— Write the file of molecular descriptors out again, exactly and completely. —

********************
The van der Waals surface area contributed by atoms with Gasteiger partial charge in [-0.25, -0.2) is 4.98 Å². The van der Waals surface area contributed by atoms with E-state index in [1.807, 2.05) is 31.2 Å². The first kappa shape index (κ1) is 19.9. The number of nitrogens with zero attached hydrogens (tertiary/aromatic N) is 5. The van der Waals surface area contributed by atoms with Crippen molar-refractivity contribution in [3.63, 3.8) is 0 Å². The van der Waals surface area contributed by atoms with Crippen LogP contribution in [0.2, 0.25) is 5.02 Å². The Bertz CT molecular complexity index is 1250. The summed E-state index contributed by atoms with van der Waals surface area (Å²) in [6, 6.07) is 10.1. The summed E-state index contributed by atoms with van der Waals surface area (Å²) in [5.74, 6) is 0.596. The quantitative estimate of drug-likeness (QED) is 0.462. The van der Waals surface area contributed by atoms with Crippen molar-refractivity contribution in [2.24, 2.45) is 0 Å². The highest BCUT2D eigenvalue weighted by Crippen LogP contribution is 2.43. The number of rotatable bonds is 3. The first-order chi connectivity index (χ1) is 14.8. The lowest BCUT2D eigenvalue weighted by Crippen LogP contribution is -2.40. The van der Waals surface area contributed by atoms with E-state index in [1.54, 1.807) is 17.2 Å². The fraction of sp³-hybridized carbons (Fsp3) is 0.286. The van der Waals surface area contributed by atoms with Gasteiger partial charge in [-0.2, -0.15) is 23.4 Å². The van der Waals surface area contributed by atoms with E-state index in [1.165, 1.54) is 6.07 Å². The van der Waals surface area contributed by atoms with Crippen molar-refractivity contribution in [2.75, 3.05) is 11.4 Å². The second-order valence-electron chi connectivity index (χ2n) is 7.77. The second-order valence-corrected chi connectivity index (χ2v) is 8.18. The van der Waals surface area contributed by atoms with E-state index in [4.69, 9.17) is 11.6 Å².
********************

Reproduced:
The van der Waals surface area contributed by atoms with Gasteiger partial charge in [-0.25, -0.2) is 4.98 Å². The van der Waals surface area contributed by atoms with E-state index in [1.807, 2.05) is 31.2 Å². The first kappa shape index (κ1) is 19.9. The number of nitrogens with zero attached hydrogens (tertiary/aromatic N) is 5. The van der Waals surface area contributed by atoms with Crippen molar-refractivity contribution in [3.63, 3.8) is 0 Å². The van der Waals surface area contributed by atoms with Crippen LogP contribution in [0.2, 0.25) is 5.02 Å². The Bertz CT molecular complexity index is 1250. The summed E-state index contributed by atoms with van der Waals surface area (Å²) in [6, 6.07) is 10.1. The summed E-state index contributed by atoms with van der Waals surface area (Å²) in [5.74, 6) is 0.596. The quantitative estimate of drug-likeness (QED) is 0.462. The van der Waals surface area contributed by atoms with Crippen molar-refractivity contribution in [2.24, 2.45) is 0 Å². The highest BCUT2D eigenvalue weighted by Crippen LogP contribution is 2.43. The number of rotatable bonds is 3. The first-order chi connectivity index (χ1) is 14.8. The lowest BCUT2D eigenvalue weighted by Crippen LogP contribution is -2.40. The van der Waals surface area contributed by atoms with E-state index in [1.54, 1.807) is 17.2 Å². The fraction of sp³-hybridized carbons (Fsp3) is 0.286. The van der Waals surface area contributed by atoms with Gasteiger partial charge in [-0.2, -0.15) is 23.4 Å². The van der Waals surface area contributed by atoms with E-state index in [1.165, 1.54) is 6.07 Å². The van der Waals surface area contributed by atoms with Crippen molar-refractivity contribution in [2.75, 3.05) is 11.4 Å². The second-order valence-electron chi connectivity index (χ2n) is 7.77. The second-order valence-corrected chi connectivity index (χ2v) is 8.18. The van der Waals surface area contributed by atoms with E-state index in [4.69, 9.17) is 11.6 Å².